Unsportsmanlike conduct

  • 2002-08-15
  • Geoffrey Vasilauskas
When does sports reporting become journalism? Sport has become increasingly popular and accepted as real news in recent years, moving out of the horoscope and comics ghetto in daily papers. Otherwise intelligent professionals now talk about sports journalism along with investigative journalism as a real branch of journalistic endeavor.

Sports reporting isn't complicated - there are always raw scores ready to be reported and plenty of players ready to share semi-articulate views on their sport. Superficially, at least, there are empirical facts to report. And sometimes sport spills over into the regular news.

For more than two weeks now, Lithuanian media have been covering the wife of Lithuanian cyclist Raimondas Rumsas, Edita, detained in France for attempting to transport doping drugs across the French border.

It's an easy story to report, and with keen public interest focused on Rumsas, who placed third in the Tour de France, it is sure to interest Lithuanian readers at several levels.

But the constant coverage of the couple's misfortunes has angered average Lithuanians, and the line between jouranlism and blindly supporting the home team has been blurred in the media's treatment of the story.

Even coverage in the international media has focused on Lithuanians crying foul at what they perceive to be unfair treatmetn of Edita Rumsiene and French authorities' alleged presumption of guilt when they caught her trying to cross the border carrying some 40 medicinal preparations (including cortisone and testosterone).

The largest Lithuanian daily, Lietuvos Rytas, has featured editorials alleging outrageous behavior by the French and the rest of the world toward this small Baltic country.

Listen to this: "It's the same as saying the representative of such a petty race, a Lithuanian, can prevail only if he's pumped full of dope, while Aryans and supermen such as Americans, French and Germans have not even heard of doping."

Or: "Lithuania has been reminded that her place is exclusively next to the door of the European Union. Europeans can throw us their used clothes, expired drugs or buses, but they still can't get used to the idea that in some areas we can surpass them."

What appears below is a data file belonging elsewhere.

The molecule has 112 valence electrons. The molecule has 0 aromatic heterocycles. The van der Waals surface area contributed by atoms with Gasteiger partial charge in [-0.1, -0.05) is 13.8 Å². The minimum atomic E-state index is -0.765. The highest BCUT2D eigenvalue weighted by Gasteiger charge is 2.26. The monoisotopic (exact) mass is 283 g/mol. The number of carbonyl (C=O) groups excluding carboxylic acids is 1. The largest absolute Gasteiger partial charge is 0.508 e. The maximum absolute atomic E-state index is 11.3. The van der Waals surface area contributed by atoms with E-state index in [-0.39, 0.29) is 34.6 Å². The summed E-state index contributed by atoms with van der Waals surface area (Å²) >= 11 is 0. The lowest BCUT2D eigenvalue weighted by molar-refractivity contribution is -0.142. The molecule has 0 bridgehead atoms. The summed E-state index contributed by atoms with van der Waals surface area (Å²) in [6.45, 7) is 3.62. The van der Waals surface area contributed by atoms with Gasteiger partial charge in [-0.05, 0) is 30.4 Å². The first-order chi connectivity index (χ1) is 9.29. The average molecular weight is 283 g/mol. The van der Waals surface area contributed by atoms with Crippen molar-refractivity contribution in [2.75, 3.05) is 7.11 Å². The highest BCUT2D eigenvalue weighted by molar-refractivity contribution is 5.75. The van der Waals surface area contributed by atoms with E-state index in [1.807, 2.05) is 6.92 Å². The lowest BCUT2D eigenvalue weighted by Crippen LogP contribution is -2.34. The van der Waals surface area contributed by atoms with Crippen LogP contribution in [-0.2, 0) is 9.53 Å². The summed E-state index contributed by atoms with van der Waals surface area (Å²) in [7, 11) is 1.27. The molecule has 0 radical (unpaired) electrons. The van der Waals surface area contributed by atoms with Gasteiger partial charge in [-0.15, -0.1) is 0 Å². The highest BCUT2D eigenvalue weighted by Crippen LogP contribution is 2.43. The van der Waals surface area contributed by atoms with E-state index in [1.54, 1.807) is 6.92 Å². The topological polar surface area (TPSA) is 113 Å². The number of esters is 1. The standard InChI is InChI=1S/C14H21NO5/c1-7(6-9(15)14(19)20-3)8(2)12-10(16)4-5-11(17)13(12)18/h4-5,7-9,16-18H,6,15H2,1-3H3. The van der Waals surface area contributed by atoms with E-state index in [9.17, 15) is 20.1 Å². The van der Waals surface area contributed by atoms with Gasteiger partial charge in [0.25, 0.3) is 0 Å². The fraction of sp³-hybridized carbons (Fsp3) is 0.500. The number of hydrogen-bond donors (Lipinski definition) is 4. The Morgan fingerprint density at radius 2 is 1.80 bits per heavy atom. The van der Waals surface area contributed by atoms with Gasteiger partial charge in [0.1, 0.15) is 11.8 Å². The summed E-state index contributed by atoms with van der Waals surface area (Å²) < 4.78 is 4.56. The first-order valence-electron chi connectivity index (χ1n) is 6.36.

The facts, of course, speak for themselves. Europeans and everyone else have hailed Lithuania's victories on the basketball court and the Olympics.

And it's hard to assert French sour grapes - why would they be sour at Rumsas' success anyway? – when his wife is caught carrying such a stash of doping materials.

The whole incident, sadly, seems to reflect on poor Lithuanian, not French, sportsmanship.

The local newspapers and editorial writers have conveniently forgotten what some Internet users following the Rumsiene drama have brought up recently in chat rooms - that Lithuanian authorities did almost excactly the same thing to Latvian cyclist Juris Silovs not long ago.

Silovs was presumed guilty and sent to a Lithuanian prison for forgetting or neglecting to declare some of his cash winnings as he crossed the Lithuanian border.

Sport is not simply sport – and never has been. When Hitler was starting out, the Nazi newspapers began running more and more sport to increase circulation and capture the young reader, who might then read some of the vitriolic anti-Semitism on offer elsewhere in the paper.

In Franco's Spain, the only outlet for the national ambitions of the Catalans and Basques was on the football pitch. European football hooligans are nothing more than ultra-nationalists out for blood.

Fascist and communist dictatorships have always used sport to relieve the inevitable pressure that builds up when the human spirit is confined to the hothouse of tyranny.

Those memories of games past couldn't be closer to the surface this week as the international media remember the Munich Olympic tragedy, when the Palestinian organization Black September took hostage young Israeli athletes, and German troops stormed and killed hostages and kidnappers alike.

The Munich Games were supposed to be the showcase for the new Germany, to atone for the Berlin Olympic Games in 1936, which Hitler used as a photo-op to show off the achievements of the Third Reich and the superiority of the Aryan athlete to the world.

If sport is a legitimate form of journalism, it has to strive for objectivity. Otherwise, it may create a temporary surge in circulation but will never serve the greater common interest, including that of the free press.